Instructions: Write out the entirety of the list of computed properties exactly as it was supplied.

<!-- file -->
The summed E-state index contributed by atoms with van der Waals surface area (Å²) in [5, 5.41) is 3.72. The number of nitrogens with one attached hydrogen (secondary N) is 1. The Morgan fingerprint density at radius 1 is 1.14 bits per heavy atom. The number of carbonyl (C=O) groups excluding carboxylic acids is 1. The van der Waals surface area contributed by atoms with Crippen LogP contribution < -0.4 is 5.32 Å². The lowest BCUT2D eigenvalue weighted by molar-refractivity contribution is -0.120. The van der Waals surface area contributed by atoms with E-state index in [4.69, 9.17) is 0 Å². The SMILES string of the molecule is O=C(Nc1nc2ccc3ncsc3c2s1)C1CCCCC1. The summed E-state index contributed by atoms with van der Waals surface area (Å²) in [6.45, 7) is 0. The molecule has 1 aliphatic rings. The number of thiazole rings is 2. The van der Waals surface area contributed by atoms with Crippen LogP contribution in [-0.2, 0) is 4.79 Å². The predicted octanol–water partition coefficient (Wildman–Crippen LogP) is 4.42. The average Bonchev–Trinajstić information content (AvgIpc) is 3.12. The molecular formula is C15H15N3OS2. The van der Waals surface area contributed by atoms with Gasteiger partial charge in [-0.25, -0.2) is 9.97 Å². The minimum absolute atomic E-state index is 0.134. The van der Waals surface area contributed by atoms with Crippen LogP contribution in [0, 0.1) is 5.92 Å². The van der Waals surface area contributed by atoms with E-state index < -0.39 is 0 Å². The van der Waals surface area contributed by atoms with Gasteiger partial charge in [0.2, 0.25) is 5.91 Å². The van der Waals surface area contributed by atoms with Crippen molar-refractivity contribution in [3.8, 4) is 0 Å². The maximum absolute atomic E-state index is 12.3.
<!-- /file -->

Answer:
The summed E-state index contributed by atoms with van der Waals surface area (Å²) in [5, 5.41) is 3.72. The number of nitrogens with one attached hydrogen (secondary N) is 1. The Morgan fingerprint density at radius 1 is 1.14 bits per heavy atom. The number of carbonyl (C=O) groups excluding carboxylic acids is 1. The van der Waals surface area contributed by atoms with Crippen LogP contribution < -0.4 is 5.32 Å². The lowest BCUT2D eigenvalue weighted by molar-refractivity contribution is -0.120. The van der Waals surface area contributed by atoms with E-state index in [4.69, 9.17) is 0 Å². The SMILES string of the molecule is O=C(Nc1nc2ccc3ncsc3c2s1)C1CCCCC1. The summed E-state index contributed by atoms with van der Waals surface area (Å²) in [6.45, 7) is 0. The molecule has 1 aliphatic rings. The number of thiazole rings is 2. The van der Waals surface area contributed by atoms with Crippen LogP contribution in [-0.2, 0) is 4.79 Å². The predicted octanol–water partition coefficient (Wildman–Crippen LogP) is 4.42. The average Bonchev–Trinajstić information content (AvgIpc) is 3.12. The molecular formula is C15H15N3OS2. The van der Waals surface area contributed by atoms with Gasteiger partial charge in [-0.25, -0.2) is 9.97 Å². The minimum absolute atomic E-state index is 0.134. The van der Waals surface area contributed by atoms with Crippen LogP contribution in [0, 0.1) is 5.92 Å². The van der Waals surface area contributed by atoms with E-state index < -0.39 is 0 Å². The van der Waals surface area contributed by atoms with Gasteiger partial charge in [0.2, 0.25) is 5.91 Å². The van der Waals surface area contributed by atoms with Crippen molar-refractivity contribution in [3.8, 4) is 0 Å². The maximum absolute atomic E-state index is 12.3.